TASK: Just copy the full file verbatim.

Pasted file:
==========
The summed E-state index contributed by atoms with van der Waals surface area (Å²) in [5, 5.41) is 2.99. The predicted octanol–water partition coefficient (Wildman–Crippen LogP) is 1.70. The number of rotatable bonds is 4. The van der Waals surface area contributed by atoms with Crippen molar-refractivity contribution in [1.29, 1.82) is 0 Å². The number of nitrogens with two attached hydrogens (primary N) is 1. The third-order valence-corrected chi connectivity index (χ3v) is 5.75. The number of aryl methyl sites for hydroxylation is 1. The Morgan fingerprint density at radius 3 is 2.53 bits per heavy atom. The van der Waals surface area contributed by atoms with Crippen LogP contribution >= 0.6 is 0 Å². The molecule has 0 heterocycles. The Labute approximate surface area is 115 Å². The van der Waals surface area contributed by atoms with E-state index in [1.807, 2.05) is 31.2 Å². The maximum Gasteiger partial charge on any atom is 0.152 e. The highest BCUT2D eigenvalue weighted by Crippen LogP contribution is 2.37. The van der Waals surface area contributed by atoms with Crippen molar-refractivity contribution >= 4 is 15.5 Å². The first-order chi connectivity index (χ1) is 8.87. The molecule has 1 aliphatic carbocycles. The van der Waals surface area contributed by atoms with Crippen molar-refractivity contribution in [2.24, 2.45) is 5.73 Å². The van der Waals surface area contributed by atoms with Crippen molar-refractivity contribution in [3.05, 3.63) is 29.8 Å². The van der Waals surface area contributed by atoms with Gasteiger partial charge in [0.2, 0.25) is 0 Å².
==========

The summed E-state index contributed by atoms with van der Waals surface area (Å²) in [5, 5.41) is 2.99. The predicted octanol–water partition coefficient (Wildman–Crippen LogP) is 1.70. The number of rotatable bonds is 4. The van der Waals surface area contributed by atoms with Crippen molar-refractivity contribution in [1.29, 1.82) is 0 Å². The number of nitrogens with two attached hydrogens (primary N) is 1. The third-order valence-corrected chi connectivity index (χ3v) is 5.75. The number of aryl methyl sites for hydroxylation is 1. The Morgan fingerprint density at radius 3 is 2.53 bits per heavy atom. The van der Waals surface area contributed by atoms with Crippen LogP contribution >= 0.6 is 0 Å². The molecule has 0 heterocycles. The Labute approximate surface area is 115 Å². The van der Waals surface area contributed by atoms with E-state index in [1.807, 2.05) is 31.2 Å². The maximum Gasteiger partial charge on any atom is 0.152 e. The highest BCUT2D eigenvalue weighted by Crippen LogP contribution is 2.37. The van der Waals surface area contributed by atoms with Crippen molar-refractivity contribution >= 4 is 15.5 Å². The first-order chi connectivity index (χ1) is 8.87. The molecule has 1 aliphatic carbocycles. The van der Waals surface area contributed by atoms with Crippen molar-refractivity contribution in [2.24, 2.45) is 5.73 Å². The van der Waals surface area contributed by atoms with Crippen molar-refractivity contribution in [3.05, 3.63) is 29.8 Å². The van der Waals surface area contributed by atoms with Gasteiger partial charge in [0.2, 0.25) is 0 Å².